Protecting braided river birds pays off in North Canterbury
The community got a first-hand look at how black-fronted terns and black-billed gulls are being protected in North Canterbury.
Around 40 people attended the braided river birds field day in Culverden in late November, which was organised by the Hurunui Biodiversity Trust and supported by us.
It started with presentations at the Culverden Rugby Club by Lincoln University Professor Ken Hughey and senior biodiversity officer Zipporah Ploeg before the group headed to the Waiau Uwha River to look at Sharkstooth Island.
Enhancements made at Sharkstooth Island
Sharkstooth Island was enhanced in a bid to better protect the birds and keep predators away from nesting sites of black-fronted terns and black-billed gulls.
Enhancements included raising the island, as well as weed and pest control with trapping lines installed on the land opposite the island – aiming to stop pests from swimming over to the islands.
Cameras were also installed to provide a clear picture of the biggest threats to the bird colonies and to help with monitoring.
The field trip meant the community was able to view the birds in their natural habitat from a safe distance – allowing the birds space to nest.
It also provided an opportunity for the public to ask questions about the birds, the project, and its future.
Zipporah, who has led the project over the past few years, said the community day proved extremely valuable.
"Everyone was super interested in the project and excited for its potential in the future," she said.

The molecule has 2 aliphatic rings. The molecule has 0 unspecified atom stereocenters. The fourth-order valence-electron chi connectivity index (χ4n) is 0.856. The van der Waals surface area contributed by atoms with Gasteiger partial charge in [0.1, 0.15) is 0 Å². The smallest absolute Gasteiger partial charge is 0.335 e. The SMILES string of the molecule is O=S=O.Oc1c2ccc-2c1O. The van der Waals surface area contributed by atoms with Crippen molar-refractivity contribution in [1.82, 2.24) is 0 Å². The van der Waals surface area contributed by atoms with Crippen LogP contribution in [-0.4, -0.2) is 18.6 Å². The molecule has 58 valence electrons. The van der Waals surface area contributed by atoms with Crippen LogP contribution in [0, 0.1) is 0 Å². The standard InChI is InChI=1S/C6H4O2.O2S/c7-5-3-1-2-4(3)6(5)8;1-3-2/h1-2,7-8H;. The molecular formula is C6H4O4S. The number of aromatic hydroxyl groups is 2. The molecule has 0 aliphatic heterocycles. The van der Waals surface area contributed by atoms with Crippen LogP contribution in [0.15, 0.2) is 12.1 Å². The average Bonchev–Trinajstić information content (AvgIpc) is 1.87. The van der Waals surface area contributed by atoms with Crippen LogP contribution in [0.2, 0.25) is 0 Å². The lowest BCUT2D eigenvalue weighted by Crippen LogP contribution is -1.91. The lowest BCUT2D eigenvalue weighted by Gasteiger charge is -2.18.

"While we don’t know exactly what that will look like at the moment, with its funding nearing completion, we are really proud of the mahi we’ve been able to achieve over the past six years," she added.
NIWA Island - a focus point
Similar work has been carried out at NIWA Island in the Hurunui River. Monitoring shows that efforts at both NIWA and Sharkstooth Islands have helped boost the braided river bird population, however, major weather events impacted results at times. Data from trap.nz shows more than 300 hedgehogs, mustelids, rats, possums and other pests have been caught at NIWA Island and close to 40 at Sharkstooth since the projects began.
Both sites had been funded through the Immediate Steps Programme, endorsed by the now-disestablished Hurunui Waiau Uwha Water Zone Committee, with around $40,000 of funding being allocated to it each year since 2017.
The event concluded with a barbeque which was held at local farmer John Faulkner’s property.
About the project
The Hurunui and Waiau Uwha Braided River Bird Project began in 2017 and aims to protect and enhance the habitat for black-fronted terns and black-billed gulls on the Hurunui and Waiau Uwha Rivers.
The focus has been on protecting and monitoring success rates of nests for these species, to see which methods of protection are working. The Department of Conservation has contributed a significant amount of resources to support this project, through monitoring and weed control.